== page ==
After this film, the live action film rights went back to Marvel Studios.
Ryan Reynolds gained 25 pounds of muscle for his role as Hannibal King.
An early idea by David S. Goyer for the film was to be set many years after the events of Blade II (2002), where vampires finally had achieved world domination and enslaved all humans, with Blade being the last hope for humanity. Blade’s slower aging could be explained by his vampire blood. The storyline was deemed too dark and was later dropped.
Dominic Purcell (Drake) did all of his stunts in the sword fight sequence against Blade.
Hannibal King’s line to Blade, “You might wanna try blinking”, was improvised.
One of the television commercials for the film was recalled after one day of airing because it accidentally credited Jessica Biel as Jessica Alba.
Stephen Norrington had at one point considered returning to direct this film. But he changed his mind after reading the script which he didn’t like.
Paul Levesque (aka professional wrestler Triple H) impressed the producers with his work ethic and camera presence. New Line insisted that extra lines be written in the script to make his role bigger.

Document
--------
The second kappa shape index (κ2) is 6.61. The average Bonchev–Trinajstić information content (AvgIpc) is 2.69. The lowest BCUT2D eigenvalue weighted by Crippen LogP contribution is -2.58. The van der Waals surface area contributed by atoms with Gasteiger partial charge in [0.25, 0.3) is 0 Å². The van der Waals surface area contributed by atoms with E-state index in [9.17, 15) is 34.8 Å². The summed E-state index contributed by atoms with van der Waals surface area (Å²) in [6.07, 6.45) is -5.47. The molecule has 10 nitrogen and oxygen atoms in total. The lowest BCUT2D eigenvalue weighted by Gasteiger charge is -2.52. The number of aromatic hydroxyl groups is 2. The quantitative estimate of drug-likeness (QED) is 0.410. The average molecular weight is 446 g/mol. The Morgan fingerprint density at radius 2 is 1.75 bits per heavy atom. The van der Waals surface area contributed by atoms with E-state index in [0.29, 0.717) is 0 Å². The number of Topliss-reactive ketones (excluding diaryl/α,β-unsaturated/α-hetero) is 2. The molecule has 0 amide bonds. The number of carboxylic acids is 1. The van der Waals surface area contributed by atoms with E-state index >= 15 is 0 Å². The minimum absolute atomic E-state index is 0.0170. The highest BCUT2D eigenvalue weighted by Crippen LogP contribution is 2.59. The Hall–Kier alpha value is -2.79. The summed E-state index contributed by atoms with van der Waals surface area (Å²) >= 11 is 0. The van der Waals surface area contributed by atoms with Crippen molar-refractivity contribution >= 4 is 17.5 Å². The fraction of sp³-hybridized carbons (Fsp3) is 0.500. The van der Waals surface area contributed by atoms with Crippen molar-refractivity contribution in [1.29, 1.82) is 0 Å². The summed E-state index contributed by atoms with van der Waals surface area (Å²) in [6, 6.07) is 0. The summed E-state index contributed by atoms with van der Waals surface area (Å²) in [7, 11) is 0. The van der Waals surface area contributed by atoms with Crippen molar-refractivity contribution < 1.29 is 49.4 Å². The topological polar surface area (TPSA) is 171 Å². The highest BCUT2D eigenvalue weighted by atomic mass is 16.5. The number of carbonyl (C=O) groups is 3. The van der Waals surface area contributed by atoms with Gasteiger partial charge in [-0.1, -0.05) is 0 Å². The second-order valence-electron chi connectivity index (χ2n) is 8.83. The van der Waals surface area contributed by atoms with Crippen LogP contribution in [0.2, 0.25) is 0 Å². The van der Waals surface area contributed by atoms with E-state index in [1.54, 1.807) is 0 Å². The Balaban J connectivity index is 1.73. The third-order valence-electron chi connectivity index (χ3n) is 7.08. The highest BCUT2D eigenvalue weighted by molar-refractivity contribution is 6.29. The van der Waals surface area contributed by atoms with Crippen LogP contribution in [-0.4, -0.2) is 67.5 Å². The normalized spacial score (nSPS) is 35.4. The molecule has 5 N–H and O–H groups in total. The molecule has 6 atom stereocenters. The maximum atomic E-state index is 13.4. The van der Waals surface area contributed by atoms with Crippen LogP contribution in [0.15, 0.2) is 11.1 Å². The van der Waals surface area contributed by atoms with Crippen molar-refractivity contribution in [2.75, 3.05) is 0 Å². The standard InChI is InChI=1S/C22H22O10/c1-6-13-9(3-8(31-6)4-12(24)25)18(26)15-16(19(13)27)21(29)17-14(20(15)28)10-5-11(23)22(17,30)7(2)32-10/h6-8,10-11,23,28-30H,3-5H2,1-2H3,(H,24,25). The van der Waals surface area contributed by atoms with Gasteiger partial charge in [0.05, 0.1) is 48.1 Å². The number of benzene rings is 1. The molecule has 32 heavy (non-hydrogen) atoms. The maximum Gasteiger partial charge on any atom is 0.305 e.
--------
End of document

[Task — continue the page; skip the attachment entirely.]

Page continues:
Wesley Snipes has less than a hundred sentences in this movie, including one-word sentences (which make up a majority of Blade’s lines) and even onomatopoeic sentences, like Blade’s “goochie goo” to the baby he saves.
The film crew was forced to be selective in their shots for various green-screen segments because neighboring stages were being used for the filming of I, Robot (2004) and The Chronicles of Riddick (2004) and those sets would sometimes appear within the frames (and edited out later).
EASTER EGG: On the special features disc, click up and when the vampire hieroglyphics is highlighted click it to access a hidden movie.
There was much on set drama between Wesley Snipes and director David S. Goyer in regards to certain decisions made with the film. This is evident in the making of featurettes as Wesley Snipes has little to no participation.
An early idea of David S. Goyer was to include not only Hannibal King, but a female character called Rachel Van Helsing from the Tomb of Dracula comics, but then he heard about the movie Van Helsing (2004) and decided against it. He ended up creating the character of Abigail Whistler, Whistler’s daughter, in her place.
In the comics, Hannibal King was a vampire. He was turned by the Blade (1998)’s antagonist Deacon Frost.
The car Blade drives in all three movies is a 1968 Dodge Charger modified with UV lights behind the front grille as well as numerous switches inside the car. After the movie the car was purchased by a man in Vancouver who kept the car virtually the same except for adding a 440 under the hood.